“It’s apt that it is titled “AFRICA OF THE FUTURE”, and I must say, with good cartoons we can have Africa of the future we all dream of…” the Commissioner said.
Mr. Ighoroje Aaron, a social critic, commented after touring the exhibition, that “ I think there is much work to be done in Africa…Sad at our current stage, we are kind of far behind…May God help Africa.” However, for Miss Cherry Ise, “Well, I think  the artistic work and pictorial illustrations here are natural and appeals to the average man or average Nigerian and interpretes the world around us”; and for Mr. Brown Ndukwe, all were “beautiful works, nice concepts; first of its kind in Benin, Edo State.”
The curator of the National Museum, Benin City, Mr. Theophilus Umogbai, also aired his mind: “This is great…this is great. I’m greatly impressed. Please make sure all these works are well documented in catalogue form. That is the only way more people will get to know and benefit from the wealth of information here. This clearly promotes cross cultural dialogue”.
Since the pilot edition of the CAIB festival in November,  2012, Mr. Umogbai and his enthusiastic staff at the National Museum, Benin City, have been very supportive of the CAIB project in kind by hosting (as well as participating in) the Jury selection exercises.
Other pioneer partners and supporters include the WHITE SPACE, Ikoyi, in Lagos State, who hosted the pilot CAIB exhibition in Lagos in 2012; the Edo State Ministry of Arts, Culture and Tourism, host of the ongoing 2nd edition of CAIB festival; Hill Communications (Canada), sponsors and managers of the CAIB official website; National Gallery of Art (NGA) Benin City outstation, who handled exhibition mounting logistics; Muse Concepts Artmosphere Ltd, etc. Media partners of the project so far include the Global Free Press (Canada), the NIGERIAN OBSERVER Newspapers (Nigeria), Vanguard Newspapers (Nigeria), MediaBFI (Nigeria) and Horizon International (USA).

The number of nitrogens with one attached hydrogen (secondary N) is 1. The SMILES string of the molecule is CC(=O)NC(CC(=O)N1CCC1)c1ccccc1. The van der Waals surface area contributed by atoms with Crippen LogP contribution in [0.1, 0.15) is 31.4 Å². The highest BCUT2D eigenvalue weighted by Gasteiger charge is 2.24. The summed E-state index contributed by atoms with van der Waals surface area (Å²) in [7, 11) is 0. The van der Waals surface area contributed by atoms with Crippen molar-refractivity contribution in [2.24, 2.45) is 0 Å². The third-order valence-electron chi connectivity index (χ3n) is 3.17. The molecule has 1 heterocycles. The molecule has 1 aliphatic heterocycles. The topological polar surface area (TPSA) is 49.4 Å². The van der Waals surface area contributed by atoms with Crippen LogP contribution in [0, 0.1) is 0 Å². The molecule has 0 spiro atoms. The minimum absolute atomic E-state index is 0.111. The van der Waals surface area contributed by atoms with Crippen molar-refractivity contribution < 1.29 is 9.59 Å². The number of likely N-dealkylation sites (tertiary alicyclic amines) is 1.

Already, as integral part of the CAIB project in addressing the water, sanitation and hygiene challenges in Africa in the context of the United Nation’s post – 2015 Development Agenda,  MediaBFI and Horizon International have collaboratively produced a special Youth engagement advocacy comic book series entitled “Schoolchildren Battle Malaria and Other Diseases” which was also exhibited at the 2nd cartoon Africa Int’t Biennial Festival and is now being freely distributed worldwide. . It is available on the Horizon International Solutions Site at and on the MediaBFI Blog:
*YOUTH ENGAGEMENT: To secure a better future, today’s young people should not only be seen, but they MUST be heard. By involving and building capacity of African youths in the post-2015 development agenda, in the production and dissemination of information education communication (IEC) materials, editorial cartooning, comics, multimedia/new media cartoon animation audiovisuals, visual journalism, etc,  in information and news sharing through social media, print/online media, etc,  CAIB  strategically targets media innovation, paradigm shift, productivity and moral capital development  for Africa’s future leaders.